In May 2015, NTEN and Google Fiber launched the Digital Inclusion Fellowship, a new national program investing in local communities and nonprofit organizations to address the digital divide. Sixteen Fellows are working this year on projects that include setting up basic computer skills courses, increasing home internet usage, and volunteer recruitment and training. The Knight Foundation joined NTEN and Google Fiber in supporting DIF in Charlotte, NC. Jessica Washington shares her recent work as a Fellow in Charlotte, working for Urban League of Central Carolinas (ULCC).
I have been very fortunate that when I started this fellowship, there was already digital inclusion work being done in Charlotte and the surrounding areas. I imagine this is the case in many cities; but much of the time, those players don’t know about each other and may not be working together. That is not the case here in Charlotte.When I started, there was already a Digital Inclusion Steering Team, and they were on their way to hiring a Digital Inclusion Project Manager for Charlotte. They understood that we all need to work together to bridge this gap.
My second day on the job, I was already attending the Digital Inclusion Community meeting, where people from organizations and groups on the ground and in the community come together to discuss needs—those of their organizations, populations they work with, and communities they serve. I think that the effort and work in Charlotte and that of the Digital Inclusion Steering Team, specifically, have been very deliberate about listening to what the community needs and gathering this information from community members as well as agencies. The goal is to get the organizations to work together, to see where the gaps and overlaps are.
Urban League of Central Carolinas (ULCC) is my host organization. They are also represented on the Steering Team because Urban League has long been working in the digital inclusion and tech skills training space. ULCC offers GED, job skills training, HVAC training and certification, Fiber Optics training and certification, and youth technology programs in several middle and high schools. I have to admit that before working at ULCC, I didn’t know much about the organization. One of the goals of the Digital Inclusion Project Manager for the steering team is to spread the word about the community organizations that provide technology training.
Here is one really great outcome of the Urban League’s recent work: Just over a week ago, a computer, Internet, and training event was held in a West Charlotte neighborhood in a local church. A local neighborhood organization, Historic West End Partners (HWEP), sponsored a shipment of 200 desktops from Kramden Institute in Durham, NC. That name might seem familiar because that is the host organization of another Digital Inclusion Fellow (DIF), Mike Byrd. Kramden is a nonprofit that refurbishes large numbers of computers and, through their programs, makes them available to the community. So, two weeks ago, 200 computers were offered at an incredibly low cost to the very community that we’ve been working to serve. J’Tanya Adams, president of HWEP and EveryoneOn’s Charlotte Regional Manager, made sure that low-cost Internet would be available, as well. Ruben Campillo, the DIF at Charlotte Mecklenburg Library, and I were involved in offering the free computer training for the community.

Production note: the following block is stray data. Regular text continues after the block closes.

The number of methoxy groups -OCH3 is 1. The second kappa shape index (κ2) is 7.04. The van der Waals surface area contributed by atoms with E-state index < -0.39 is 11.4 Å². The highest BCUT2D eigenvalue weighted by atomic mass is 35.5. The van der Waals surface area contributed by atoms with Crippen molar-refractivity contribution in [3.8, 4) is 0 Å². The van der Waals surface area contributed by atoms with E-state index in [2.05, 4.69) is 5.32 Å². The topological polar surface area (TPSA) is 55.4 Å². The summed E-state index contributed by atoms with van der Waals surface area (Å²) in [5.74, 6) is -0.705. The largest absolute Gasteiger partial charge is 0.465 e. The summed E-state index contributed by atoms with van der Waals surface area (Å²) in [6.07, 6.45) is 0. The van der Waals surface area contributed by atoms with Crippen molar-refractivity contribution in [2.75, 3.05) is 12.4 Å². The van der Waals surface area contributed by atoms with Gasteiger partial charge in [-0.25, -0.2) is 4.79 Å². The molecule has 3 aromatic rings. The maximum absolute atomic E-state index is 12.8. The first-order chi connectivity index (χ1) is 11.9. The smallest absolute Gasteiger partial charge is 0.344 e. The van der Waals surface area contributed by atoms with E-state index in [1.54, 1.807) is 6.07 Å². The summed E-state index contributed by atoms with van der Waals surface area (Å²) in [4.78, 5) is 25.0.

The event was a hit! I honestly can’t believe that I was a part of something so awesome. To many of us, having a computer with Internet access (I mean the good stuff) is a no-brainer. Some of us have multiple devices—a laptop, tablet, two smart phones—but for so many people, computer and Internet access in their homes is out of reach due to cost and the fact that they see no relevance. Why would someone who makes $30k or less in a year want to invest in a $35-$50/month bill for Internet access when they could be using that money on another necessity; when they think that their kids will only be using it to play games or watch videos; or when they say, “I’ve already got the Internet on my phone?”
This is what I’m here for. This is my job—to bring relevancy to the communities that don’t have Internet and computers in their homes. Providing a computer is great; getting folks to sign up for Internet is even better. But what will they do with this new device and service? They need training. They need to know how this will impact their lives for the better; and they need to know what they are missing.
I can’t say that I wouldn’t be doing this work if I wasn’t part of the Digital Inclusion Steering Team, but I can say that I wouldn’t know about all the other agencies and organizations doing the same or similar work in Charlotte. I wouldn’t have been included in such an awesome event, as the one Ruben and me organized, and I may not have been able to see firsthand how many lives can be affected if we just work together.